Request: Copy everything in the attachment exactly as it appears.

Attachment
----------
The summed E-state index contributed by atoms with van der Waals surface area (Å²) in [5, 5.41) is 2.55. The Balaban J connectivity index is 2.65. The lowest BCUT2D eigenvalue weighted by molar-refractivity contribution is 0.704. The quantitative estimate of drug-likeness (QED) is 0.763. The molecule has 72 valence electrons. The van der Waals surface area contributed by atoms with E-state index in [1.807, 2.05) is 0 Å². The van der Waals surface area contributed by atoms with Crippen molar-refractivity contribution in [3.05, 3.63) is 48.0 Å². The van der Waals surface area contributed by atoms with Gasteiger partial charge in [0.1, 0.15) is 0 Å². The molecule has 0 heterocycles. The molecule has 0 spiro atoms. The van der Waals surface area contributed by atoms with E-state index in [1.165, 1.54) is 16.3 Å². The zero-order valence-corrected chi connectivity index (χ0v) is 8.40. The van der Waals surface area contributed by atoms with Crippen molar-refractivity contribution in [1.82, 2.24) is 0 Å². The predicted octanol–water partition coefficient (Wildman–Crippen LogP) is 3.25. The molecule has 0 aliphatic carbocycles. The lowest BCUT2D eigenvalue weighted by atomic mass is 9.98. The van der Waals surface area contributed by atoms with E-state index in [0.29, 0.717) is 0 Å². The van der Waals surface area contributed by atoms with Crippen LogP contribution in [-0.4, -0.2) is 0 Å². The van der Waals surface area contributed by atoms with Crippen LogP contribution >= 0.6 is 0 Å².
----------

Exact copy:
The summed E-state index contributed by atoms with van der Waals surface area (Å²) in [5, 5.41) is 2.55. The Balaban J connectivity index is 2.65. The lowest BCUT2D eigenvalue weighted by molar-refractivity contribution is 0.704. The quantitative estimate of drug-likeness (QED) is 0.763. The molecule has 72 valence electrons. The van der Waals surface area contributed by atoms with E-state index in [1.807, 2.05) is 0 Å². The van der Waals surface area contributed by atoms with Crippen molar-refractivity contribution in [3.05, 3.63) is 48.0 Å². The van der Waals surface area contributed by atoms with Gasteiger partial charge in [0.1, 0.15) is 0 Å². The molecule has 0 heterocycles. The molecule has 0 spiro atoms. The van der Waals surface area contributed by atoms with E-state index in [1.165, 1.54) is 16.3 Å². The zero-order valence-corrected chi connectivity index (χ0v) is 8.40. The van der Waals surface area contributed by atoms with Crippen molar-refractivity contribution in [1.82, 2.24) is 0 Å². The predicted octanol–water partition coefficient (Wildman–Crippen LogP) is 3.25. The molecule has 0 aliphatic carbocycles. The lowest BCUT2D eigenvalue weighted by atomic mass is 9.98. The van der Waals surface area contributed by atoms with E-state index in [0.29, 0.717) is 0 Å². The van der Waals surface area contributed by atoms with Crippen LogP contribution in [-0.4, -0.2) is 0 Å². The van der Waals surface area contributed by atoms with Crippen LogP contribution >= 0.6 is 0 Å².